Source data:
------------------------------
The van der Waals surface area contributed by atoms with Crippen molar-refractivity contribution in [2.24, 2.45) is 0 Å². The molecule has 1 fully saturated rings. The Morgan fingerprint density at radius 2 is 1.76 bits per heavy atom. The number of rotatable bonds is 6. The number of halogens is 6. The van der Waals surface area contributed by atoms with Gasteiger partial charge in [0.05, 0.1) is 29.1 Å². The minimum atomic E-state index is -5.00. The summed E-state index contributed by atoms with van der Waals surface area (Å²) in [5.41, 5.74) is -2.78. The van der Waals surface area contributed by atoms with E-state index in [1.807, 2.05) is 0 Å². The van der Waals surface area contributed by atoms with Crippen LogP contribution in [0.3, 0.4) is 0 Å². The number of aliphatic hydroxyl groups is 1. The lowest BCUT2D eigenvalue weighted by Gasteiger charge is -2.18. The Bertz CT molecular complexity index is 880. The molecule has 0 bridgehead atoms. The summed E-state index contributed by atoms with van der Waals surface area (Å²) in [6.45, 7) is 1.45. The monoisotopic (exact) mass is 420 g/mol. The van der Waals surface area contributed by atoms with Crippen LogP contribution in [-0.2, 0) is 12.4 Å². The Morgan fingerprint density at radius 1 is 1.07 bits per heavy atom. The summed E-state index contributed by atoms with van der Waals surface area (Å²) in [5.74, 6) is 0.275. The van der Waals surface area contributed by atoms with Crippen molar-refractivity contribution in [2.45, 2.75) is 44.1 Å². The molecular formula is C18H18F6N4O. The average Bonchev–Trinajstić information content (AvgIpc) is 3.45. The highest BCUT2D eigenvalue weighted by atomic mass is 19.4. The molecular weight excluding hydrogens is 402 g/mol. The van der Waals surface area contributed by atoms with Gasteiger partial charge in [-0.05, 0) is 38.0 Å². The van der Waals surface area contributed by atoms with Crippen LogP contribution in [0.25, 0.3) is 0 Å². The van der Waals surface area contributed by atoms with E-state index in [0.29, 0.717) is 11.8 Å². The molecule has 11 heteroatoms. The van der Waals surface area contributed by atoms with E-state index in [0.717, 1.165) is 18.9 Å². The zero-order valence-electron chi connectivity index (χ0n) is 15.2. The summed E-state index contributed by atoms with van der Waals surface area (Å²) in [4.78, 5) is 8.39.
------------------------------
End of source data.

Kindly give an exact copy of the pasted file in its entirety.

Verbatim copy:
The van der Waals surface area contributed by atoms with Crippen molar-refractivity contribution in [2.24, 2.45) is 0 Å². The molecule has 1 fully saturated rings. The Morgan fingerprint density at radius 2 is 1.76 bits per heavy atom. The number of rotatable bonds is 6. The number of halogens is 6. The van der Waals surface area contributed by atoms with Gasteiger partial charge in [0.05, 0.1) is 29.1 Å². The minimum atomic E-state index is -5.00. The summed E-state index contributed by atoms with van der Waals surface area (Å²) in [5.41, 5.74) is -2.78. The van der Waals surface area contributed by atoms with E-state index in [1.807, 2.05) is 0 Å². The van der Waals surface area contributed by atoms with Crippen LogP contribution in [0.3, 0.4) is 0 Å². The number of aliphatic hydroxyl groups is 1. The lowest BCUT2D eigenvalue weighted by Gasteiger charge is -2.18. The Bertz CT molecular complexity index is 880. The molecule has 0 bridgehead atoms. The summed E-state index contributed by atoms with van der Waals surface area (Å²) in [6.45, 7) is 1.45. The monoisotopic (exact) mass is 420 g/mol. The van der Waals surface area contributed by atoms with Crippen LogP contribution in [-0.2, 0) is 12.4 Å². The Morgan fingerprint density at radius 1 is 1.07 bits per heavy atom. The summed E-state index contributed by atoms with van der Waals surface area (Å²) in [5.74, 6) is 0.275. The van der Waals surface area contributed by atoms with Crippen molar-refractivity contribution in [2.45, 2.75) is 44.1 Å². The molecular formula is C18H18F6N4O. The average Bonchev–Trinajstić information content (AvgIpc) is 3.45. The highest BCUT2D eigenvalue weighted by atomic mass is 19.4. The molecular weight excluding hydrogens is 402 g/mol. The van der Waals surface area contributed by atoms with Gasteiger partial charge in [-0.05, 0) is 38.0 Å². The van der Waals surface area contributed by atoms with Crippen LogP contribution in [0.25, 0.3) is 0 Å². The van der Waals surface area contributed by atoms with E-state index in [0.29, 0.717) is 11.8 Å². The molecule has 11 heteroatoms. The van der Waals surface area contributed by atoms with E-state index in [0.717, 1.165) is 18.9 Å². The zero-order valence-electron chi connectivity index (χ0n) is 15.2. The summed E-state index contributed by atoms with van der Waals surface area (Å²) in [4.78, 5) is 8.39.